“Sustainable Vitality for the Entire Earth” – watts with that?


Franz Menton

One of the core themes of this site for several years has been conducting reality checks on the plans of Net Zero’s central planners. Is there a possibility that these zero-carbon economies will work? Or is it just dreams that ignore obvious physical obstacles in a religious zeal to achieve an imaginary utopia of the future?

My previous writings on this subject are summarized in my December 2022 report The Energy Storage Conundrum and in my recent posts (here and here) on the work of Bill Ponton in relation to the UK.

On April 5, Tesla launched a major report of its own entitled Sustainable Energy for the Whole Earth. Tesla comes to opposite conclusions from me and the people I have quoted in my writings on the subject. From the summary:

This paper states that sustainable energy management is technically feasible and requires less investment and less depletion of materials than continuing today’s unsustainable energy management. While many previous studies have come to a similar conclusion, this study seeks to advance thinking in terms of material intensity, production capacity and manufacturing investments required for a transition across all energy sectors worldwide.

Could it be? Finally, this Tesla report is clearly backed by many millions of dollars in funding, with dozens of smart and highly paid people working on sophisticated computer models for months or even years to achieve impressive results. In contrast, the people whose work I have relied on – Roger Andrews, Ken Gregory, Bill Ponton – as well as myself are all unpaid volunteers working on my own with no resources other than the Internet and perhaps an Excel spreadsheet.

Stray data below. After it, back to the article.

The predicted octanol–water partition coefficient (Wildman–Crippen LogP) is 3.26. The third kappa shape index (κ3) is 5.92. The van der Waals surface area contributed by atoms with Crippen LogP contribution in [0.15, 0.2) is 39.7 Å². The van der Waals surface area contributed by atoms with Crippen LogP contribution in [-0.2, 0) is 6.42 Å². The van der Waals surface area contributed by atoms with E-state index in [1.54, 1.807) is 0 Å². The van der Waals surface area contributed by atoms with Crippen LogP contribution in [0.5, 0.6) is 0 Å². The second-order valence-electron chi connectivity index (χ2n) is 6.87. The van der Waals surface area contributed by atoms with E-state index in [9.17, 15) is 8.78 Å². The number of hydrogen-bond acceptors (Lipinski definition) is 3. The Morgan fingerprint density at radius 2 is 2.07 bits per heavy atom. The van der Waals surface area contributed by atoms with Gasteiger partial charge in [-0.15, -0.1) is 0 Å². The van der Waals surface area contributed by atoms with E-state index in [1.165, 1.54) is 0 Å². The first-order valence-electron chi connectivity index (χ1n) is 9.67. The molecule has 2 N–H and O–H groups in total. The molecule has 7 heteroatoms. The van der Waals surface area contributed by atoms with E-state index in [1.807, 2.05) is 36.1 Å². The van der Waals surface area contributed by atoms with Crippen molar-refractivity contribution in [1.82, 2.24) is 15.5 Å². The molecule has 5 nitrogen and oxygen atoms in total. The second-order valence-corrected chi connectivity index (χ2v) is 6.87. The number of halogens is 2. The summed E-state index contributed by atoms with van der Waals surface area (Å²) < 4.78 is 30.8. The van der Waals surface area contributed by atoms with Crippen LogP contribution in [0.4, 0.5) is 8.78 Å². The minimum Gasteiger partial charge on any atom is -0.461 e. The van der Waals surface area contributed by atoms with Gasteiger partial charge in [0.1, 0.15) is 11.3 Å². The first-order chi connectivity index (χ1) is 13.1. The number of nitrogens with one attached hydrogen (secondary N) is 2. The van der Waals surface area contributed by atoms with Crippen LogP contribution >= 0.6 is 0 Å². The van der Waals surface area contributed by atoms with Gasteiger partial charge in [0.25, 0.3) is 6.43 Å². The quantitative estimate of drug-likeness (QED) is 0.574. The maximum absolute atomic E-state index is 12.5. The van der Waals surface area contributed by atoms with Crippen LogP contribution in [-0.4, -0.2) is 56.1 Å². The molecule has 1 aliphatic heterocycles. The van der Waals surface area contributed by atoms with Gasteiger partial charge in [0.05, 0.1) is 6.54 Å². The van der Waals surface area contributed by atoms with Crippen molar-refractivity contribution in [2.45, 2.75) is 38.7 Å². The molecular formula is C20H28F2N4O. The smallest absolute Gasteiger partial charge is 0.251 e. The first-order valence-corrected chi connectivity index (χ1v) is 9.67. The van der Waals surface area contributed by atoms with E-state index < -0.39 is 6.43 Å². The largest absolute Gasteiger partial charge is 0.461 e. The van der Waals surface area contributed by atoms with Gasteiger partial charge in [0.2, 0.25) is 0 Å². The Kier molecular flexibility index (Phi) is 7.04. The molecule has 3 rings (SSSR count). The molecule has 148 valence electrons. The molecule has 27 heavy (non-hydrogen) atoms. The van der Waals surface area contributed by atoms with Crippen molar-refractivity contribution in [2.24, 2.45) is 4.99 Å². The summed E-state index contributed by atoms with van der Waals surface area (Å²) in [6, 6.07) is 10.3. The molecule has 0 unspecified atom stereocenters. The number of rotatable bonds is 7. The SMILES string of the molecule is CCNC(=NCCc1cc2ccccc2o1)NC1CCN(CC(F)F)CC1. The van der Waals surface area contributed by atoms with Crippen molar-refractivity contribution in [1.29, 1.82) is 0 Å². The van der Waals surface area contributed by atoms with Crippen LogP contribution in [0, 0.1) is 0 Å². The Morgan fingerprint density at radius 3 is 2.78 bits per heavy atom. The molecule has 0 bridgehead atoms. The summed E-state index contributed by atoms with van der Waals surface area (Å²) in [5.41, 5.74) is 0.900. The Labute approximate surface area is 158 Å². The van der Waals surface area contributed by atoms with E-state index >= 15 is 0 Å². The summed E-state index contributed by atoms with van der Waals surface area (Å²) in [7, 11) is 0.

Before I go into some specifics, I should mention that I have a lot of admiration for Tesla’s CEO, Elon Musk. He is a true creative business genius. However, let’s not lose sight of the fact that all of its key businesses before Twitter — electric vehicles, batteries, solar panels, space launches — depend almost entirely, if not entirely, for their revenue on the use of government subsidy and handout programs . In particular, the electric vehicle business, which accounts for the lion’s share of Musk’s net worth, has a valuation that can only be justified by the belief that essentially all vehicles will soon be electrified. Until now, EV market share has depended almost entirely on a combination of government subsidies and coercion (e.g., “fuel economy” standards that exempt EVs). If EVs don’t hit the auto market, Musk may not be wealthier than you or me by 2030. I suggest keeping this in mind as you look at Tesla’s Sustainable Energy report.

There is a huge amount of detail here and I only have time for so much. But let’s take a look at how this report proposes to deal with energy storage for the US. Recall that Ken Gregory calculated that with a full switch to wind and solar power, the US would need to store about 250,000 GWh (that would be 250 TWh ) to achieve full annual storage given the seasonal pattern of wind and solar power generation. and go through the discharge cycle. Try deploying the 250 TWh of storage with lithium-ion batteries at $200/KWh and that will net you about $50 trillion. Given the current US annual GDP of under $25 trillion, that would be a bit prohibitive.

Here’s the chart from the Tesla report on how they plan to handle storage in the US:

As you can see, their answer is almost all hydrogen. The proposed total storage of 120 TWh is less than half of what Gregory calculated would be needed, but not far out of range.